teachers, counselors, collegians, and the national consciousness. 

As Germany became the intellectuals' darling of the moment at the end of the nineteenth 
century, a long-dead German philosopher, Kant's successor at the University of Berlin, 
Johann Herbart, enjoyed a vogue in school-intoxicated America. "Herbartianism" is 
probably the first of a long line of pseudoscientific enthusiasms to sweep the halls of 
pedagogy. A good German, Herbart laid out with precision the famous Herbartian Five- 
Step Program, not a dance but a psychologized teacher training program. By 1895, there 
was a National Herbartian Society to spread the good news, enrolling the likes of 
Nicholas Murray Butler of Columbia and John Dewey. Herbart was finally laid to rest 
sometime before WWI when Dewey's interest cooled, but his passage was a harbinger of 
many Herbart-oid enthusiasms to follow as a regular procession of educational gurus rose 
and fell with the fashion of the moment. The Moorish dance of scientific pedagogy 
accelerated its tempo relentlessly, and arms, legs, heads, perspiration, cries of venereal 
delight, and some anguish, too, mingled in the hypnotic whirl of laboratory dervishes. By 
1910, Dewey was substituting his own five steps for Herbart's in a book called How We 



Think. Few who read it noticed that a case was being made that we don't actually think at 
all. Thinking was only an elusive kind of problem-solving behavior, called into being by 
dedicated activity; otherwise we are mindless. 



l2 America's academic romance with scientific racism, which led directly to mass sterilization experiments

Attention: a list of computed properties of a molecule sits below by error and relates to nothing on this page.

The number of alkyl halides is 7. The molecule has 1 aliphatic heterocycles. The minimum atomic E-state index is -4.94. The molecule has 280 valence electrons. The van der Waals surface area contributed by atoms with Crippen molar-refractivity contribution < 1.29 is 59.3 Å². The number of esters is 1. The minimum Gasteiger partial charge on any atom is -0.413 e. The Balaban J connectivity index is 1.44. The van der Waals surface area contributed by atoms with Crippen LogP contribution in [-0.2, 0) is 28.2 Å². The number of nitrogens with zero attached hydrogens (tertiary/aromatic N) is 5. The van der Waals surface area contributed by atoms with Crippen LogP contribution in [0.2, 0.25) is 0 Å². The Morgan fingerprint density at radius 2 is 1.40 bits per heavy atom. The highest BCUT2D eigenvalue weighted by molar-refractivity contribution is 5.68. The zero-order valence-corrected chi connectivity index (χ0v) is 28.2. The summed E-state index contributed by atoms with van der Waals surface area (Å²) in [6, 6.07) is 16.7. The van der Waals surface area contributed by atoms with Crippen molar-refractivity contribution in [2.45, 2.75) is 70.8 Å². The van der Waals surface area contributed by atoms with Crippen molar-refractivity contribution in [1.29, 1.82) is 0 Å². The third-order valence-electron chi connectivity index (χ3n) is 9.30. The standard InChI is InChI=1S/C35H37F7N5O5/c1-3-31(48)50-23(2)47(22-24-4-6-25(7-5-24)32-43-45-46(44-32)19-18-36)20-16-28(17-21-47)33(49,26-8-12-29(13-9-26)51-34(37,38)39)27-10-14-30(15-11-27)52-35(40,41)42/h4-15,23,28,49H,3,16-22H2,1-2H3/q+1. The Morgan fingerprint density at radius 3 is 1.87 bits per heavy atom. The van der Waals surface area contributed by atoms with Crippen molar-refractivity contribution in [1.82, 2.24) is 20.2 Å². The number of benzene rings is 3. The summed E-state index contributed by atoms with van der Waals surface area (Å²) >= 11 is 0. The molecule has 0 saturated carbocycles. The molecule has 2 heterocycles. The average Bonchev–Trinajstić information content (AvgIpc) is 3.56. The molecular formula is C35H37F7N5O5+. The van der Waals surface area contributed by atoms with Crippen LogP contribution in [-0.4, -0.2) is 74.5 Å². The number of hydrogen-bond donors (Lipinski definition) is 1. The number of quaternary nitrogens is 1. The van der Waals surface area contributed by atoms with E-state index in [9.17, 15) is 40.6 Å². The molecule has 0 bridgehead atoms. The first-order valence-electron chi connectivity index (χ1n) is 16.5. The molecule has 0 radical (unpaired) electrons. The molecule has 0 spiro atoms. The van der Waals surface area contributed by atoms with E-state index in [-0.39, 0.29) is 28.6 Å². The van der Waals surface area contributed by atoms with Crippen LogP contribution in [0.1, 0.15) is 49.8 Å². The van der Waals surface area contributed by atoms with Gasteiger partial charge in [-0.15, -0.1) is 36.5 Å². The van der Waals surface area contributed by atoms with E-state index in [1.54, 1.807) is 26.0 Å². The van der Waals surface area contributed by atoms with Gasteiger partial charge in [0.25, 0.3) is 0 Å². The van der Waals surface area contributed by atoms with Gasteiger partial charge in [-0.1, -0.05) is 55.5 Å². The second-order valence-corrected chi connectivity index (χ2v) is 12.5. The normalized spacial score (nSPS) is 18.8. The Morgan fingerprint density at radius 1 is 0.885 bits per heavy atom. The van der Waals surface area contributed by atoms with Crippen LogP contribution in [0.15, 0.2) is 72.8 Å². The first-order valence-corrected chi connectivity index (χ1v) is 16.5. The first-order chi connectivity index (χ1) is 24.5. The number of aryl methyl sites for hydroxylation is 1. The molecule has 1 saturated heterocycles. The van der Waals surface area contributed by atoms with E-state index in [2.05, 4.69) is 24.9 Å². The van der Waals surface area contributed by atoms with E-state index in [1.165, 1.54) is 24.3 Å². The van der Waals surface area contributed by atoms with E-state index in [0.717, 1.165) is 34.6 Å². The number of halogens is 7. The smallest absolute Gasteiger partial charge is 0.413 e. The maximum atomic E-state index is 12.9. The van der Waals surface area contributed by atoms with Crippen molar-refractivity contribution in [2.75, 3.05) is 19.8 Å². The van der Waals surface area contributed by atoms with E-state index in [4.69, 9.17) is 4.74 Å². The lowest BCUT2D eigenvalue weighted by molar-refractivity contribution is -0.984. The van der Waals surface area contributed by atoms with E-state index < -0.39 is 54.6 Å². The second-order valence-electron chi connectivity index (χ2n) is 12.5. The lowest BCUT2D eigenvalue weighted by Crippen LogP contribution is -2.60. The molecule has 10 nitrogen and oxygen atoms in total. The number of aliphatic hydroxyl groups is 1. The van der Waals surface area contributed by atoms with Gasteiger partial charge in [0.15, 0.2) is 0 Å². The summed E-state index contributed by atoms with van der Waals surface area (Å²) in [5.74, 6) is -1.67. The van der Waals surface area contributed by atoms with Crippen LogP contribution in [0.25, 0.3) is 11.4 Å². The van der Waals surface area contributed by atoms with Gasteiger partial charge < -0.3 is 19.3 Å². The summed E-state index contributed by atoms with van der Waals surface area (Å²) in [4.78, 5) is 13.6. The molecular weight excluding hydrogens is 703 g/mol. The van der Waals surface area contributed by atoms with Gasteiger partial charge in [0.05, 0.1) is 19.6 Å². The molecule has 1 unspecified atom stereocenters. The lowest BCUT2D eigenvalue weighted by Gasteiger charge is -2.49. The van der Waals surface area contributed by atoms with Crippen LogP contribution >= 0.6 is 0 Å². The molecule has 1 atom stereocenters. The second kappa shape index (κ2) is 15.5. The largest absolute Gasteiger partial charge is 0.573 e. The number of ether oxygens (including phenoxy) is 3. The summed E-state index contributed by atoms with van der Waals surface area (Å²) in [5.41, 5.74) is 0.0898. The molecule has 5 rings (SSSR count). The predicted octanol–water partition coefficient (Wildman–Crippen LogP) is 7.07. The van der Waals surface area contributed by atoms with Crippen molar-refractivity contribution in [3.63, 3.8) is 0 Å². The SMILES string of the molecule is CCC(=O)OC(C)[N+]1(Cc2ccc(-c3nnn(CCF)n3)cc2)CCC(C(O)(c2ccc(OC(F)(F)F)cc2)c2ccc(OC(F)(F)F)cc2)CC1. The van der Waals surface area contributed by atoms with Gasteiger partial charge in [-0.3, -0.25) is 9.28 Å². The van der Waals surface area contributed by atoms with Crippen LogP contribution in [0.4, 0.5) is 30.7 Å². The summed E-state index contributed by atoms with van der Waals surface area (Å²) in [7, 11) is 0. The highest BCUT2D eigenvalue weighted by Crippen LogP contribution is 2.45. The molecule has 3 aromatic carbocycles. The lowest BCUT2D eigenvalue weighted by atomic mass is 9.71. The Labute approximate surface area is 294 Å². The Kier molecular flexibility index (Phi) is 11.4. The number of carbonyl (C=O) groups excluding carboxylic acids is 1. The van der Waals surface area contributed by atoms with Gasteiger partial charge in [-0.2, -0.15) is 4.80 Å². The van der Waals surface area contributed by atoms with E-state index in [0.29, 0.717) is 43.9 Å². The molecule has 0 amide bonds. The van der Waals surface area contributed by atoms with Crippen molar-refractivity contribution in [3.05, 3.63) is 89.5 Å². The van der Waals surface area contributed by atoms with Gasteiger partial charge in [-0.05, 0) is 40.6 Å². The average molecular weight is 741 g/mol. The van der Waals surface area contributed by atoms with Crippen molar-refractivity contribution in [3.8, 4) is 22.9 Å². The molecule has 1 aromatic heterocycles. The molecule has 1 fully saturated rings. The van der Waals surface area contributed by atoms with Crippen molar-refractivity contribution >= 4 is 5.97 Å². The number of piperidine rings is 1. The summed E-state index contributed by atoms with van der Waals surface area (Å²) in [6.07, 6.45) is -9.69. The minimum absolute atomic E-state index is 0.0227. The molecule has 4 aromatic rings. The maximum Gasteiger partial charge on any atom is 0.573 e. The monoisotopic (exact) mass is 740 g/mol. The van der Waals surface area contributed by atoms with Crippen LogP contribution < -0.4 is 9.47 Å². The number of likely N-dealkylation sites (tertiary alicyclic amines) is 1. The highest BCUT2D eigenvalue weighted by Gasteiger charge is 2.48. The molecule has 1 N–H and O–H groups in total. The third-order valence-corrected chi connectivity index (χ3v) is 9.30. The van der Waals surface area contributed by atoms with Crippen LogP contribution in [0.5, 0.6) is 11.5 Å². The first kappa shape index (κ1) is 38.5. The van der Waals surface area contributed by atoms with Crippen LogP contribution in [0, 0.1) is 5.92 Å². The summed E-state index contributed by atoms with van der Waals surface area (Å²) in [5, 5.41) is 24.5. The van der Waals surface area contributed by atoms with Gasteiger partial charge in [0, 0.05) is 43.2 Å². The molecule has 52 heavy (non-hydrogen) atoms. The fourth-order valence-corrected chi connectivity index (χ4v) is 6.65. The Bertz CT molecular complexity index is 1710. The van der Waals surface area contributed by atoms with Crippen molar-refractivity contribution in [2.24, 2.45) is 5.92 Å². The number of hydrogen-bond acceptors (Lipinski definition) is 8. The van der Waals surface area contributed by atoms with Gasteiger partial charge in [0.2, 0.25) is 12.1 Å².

in this country, has been widely studied in Europe but is still little known even among the college-trained 
population here. An entire study can be made of the penetration of this notion — that the makeup of the 
species is and ought to be controllable by an elite — into every aspect of American school where it remains 
to this day. I would urge any reader with time and inclination to explore this matter to get Daniel J. Kevles' 
In The Name of Eugenics where a thorough account and a thorough source bibliography are set down. This 
essay offers a disturbing discussion which should open your eyes to how ideas flow through modem 
society and inevitably are translated into schooling. Dr. Kevles is on the history faculty at California 
Institute of Technology. 

Oddly enough, on December 11, 1998, the New York Times front page carried news that an organization in 
Cold Spring Harbor, Long Island, had deciphered the full genetic code of a microscopic round worm, a 
landmark achievement. The president of the National Academy of Sciences is quoted as saying, "In the last 
10 years we have come to realize humans are more like worms than we ever imagined." Whether the Cold 
Spring Harbor facility which announced this has any connection with the former racial science station, I do 
not know. 

What Is Sanity?